It would not be necessary to transfer ownership of DOIs in a slightly different model, in which a central facility aggregates the metadata associated with published data sets but the data sets themselves remain physically on the IR. In such cases the ownership of the DOI should remain with the organization that has most control over the location of the data, since it will be best placed to update the location information if the data set is moved to a new server or associated with a new URL.

A disadvantage of a DOI is that the registration process costs money: not a large amount per data set (typically a few cents up to a dollar), but an appreciable cost if very large numbers of data sets are deposited. The costs may be ameliorated depending on what is considered as constituting a `data set'. In the crystallographic context, should one assign one DOI per frame? per scan? per session? per experiment? per structure? Each level of granularity has its advantages, in terms of precision, and its disadvantages, in terms of registration cost and management complexity. It is likely that the community will converge on a common practice that minimizes the number of DOIs issued; but it will then need to consider the problem of identifying particular subsets of the data set that was registered.

There are already precedents that will undoubtedly guide early practice and recommendations (for example, the data-management practices and DOI registration procedures at Diamond Light Source or the Australian Synchrotron). On the other hand, novel techniques or types of experiment might demand different strategies (for example, as applications of X-ray free-electron lasers become more diverse).

The problem of granularity of data citations is discussed in a recent report (CODATA–ICSTI Task Group on Data Citation Standards and Practices, 2013[CODATA-ICSTI Task Group on Data Citation Standards and Practices (2013). Data Sci. J. 12, 1-75.]). A possible approach to `deep citation' (the referencing of subsets of an information object identified by a DOI) is the use of OpenURL (Van de Sompel & Beit-Arie, 2001[Van de Sompel, H. & Beit-Arie, O. (2001). D-Lib Mag. 7. doi:10.1045/march2001-vandesompel.]) to convey a query payload to the resource identified by the DOI. An implementation of this approach by CrossRef allows deep citing of content within International Tables for Crystallography Online (http://it.iucr.org) and may be a useful model for further investigation in the context of data sets.

The role of the DOI is to ensure persistent `discoverability' of a data set (or, indeed, any other object). This may, legitimately, mean a statement that the actual data have been deleted: at least the person trying to access the data knows what has happened to them. Assigning a persistent identifier does not mandate or guarantee that the object referenced will be accessible forever.

4.2. Discoverability through common metadata

While we might expect that many data sets will be accessed from links out of published articles, one can envisage many circumstances where it is interesting to search for unknown data sets. In order to provide effective search engines, it will be necessary to develop standards for `characterization' metadata. These will allow an end user to locate a data set through some common criteria supported by a diverse range of distributed repositories, i.e. name of creator, creation date etc.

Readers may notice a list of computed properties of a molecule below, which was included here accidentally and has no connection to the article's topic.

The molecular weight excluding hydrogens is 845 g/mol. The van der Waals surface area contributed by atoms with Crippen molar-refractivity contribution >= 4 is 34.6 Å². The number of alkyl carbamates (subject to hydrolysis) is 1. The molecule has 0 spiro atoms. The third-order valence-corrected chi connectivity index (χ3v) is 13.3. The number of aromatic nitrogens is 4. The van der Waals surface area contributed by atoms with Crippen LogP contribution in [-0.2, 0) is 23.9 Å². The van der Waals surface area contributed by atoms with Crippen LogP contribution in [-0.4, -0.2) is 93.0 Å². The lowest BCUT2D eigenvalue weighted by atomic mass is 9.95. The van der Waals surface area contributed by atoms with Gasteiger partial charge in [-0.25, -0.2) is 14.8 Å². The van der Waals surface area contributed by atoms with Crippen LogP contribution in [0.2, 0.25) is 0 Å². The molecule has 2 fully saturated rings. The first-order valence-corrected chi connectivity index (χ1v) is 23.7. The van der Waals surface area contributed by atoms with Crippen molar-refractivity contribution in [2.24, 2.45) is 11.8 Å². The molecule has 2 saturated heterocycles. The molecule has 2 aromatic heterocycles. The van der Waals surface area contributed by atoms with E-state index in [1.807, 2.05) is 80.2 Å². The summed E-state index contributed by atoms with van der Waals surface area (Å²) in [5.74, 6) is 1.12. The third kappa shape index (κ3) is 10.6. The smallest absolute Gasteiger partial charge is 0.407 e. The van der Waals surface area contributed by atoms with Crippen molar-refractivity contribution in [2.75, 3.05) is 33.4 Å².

Most repository platforms support a metadata standard known as Dublin Core (http://dublincore.org) that can be considered to be the lowest common denominator. However, Dublin Core (DC) has limited use in creating search engines that would work on specific items of scientific data. Distributed repositories must support DC as a common base, but there is also a need to build richer metadata schemas characterizing scientific data sets at a more granular level. Inter-repository protocols such as the Open Archives Initiative Protocol for Metadata Harvesting (OAI-PMH) exist (http://www.openarchives.org/pmh/) that allow the use of alternative metadata schemas through negotiation.

We would therefore recommend that depositors try to ensure that they use institutional repositories (or other deposition platforms) that support OAI-PMH. The name `Protocol for Metadata Harvesting' suggests that such repositories may be harvested by third parties who are interested in providing aggregation and possibly search services. Many generic services of this type do exist (e.g. OpenDOAR; http://www.opendoar.org). However, it should be possible to build at least a directory of repositories containing crystallographic data sets, and perhaps a search engine, by using some of the features that OAI-PMH supports but which are as yet little used.

The first such feature is the characterization of different types of content within a repository using the optional `set' construct. Because this permits arbitrary classification of the components of a set, the crystallographic community should draw up an approved terminology which would allow OAI-PMH repositories to be selectively harvested for specific types of data set, such as `crystal structure model', `X-ray diffraction image', `powder diffraction profile' etc.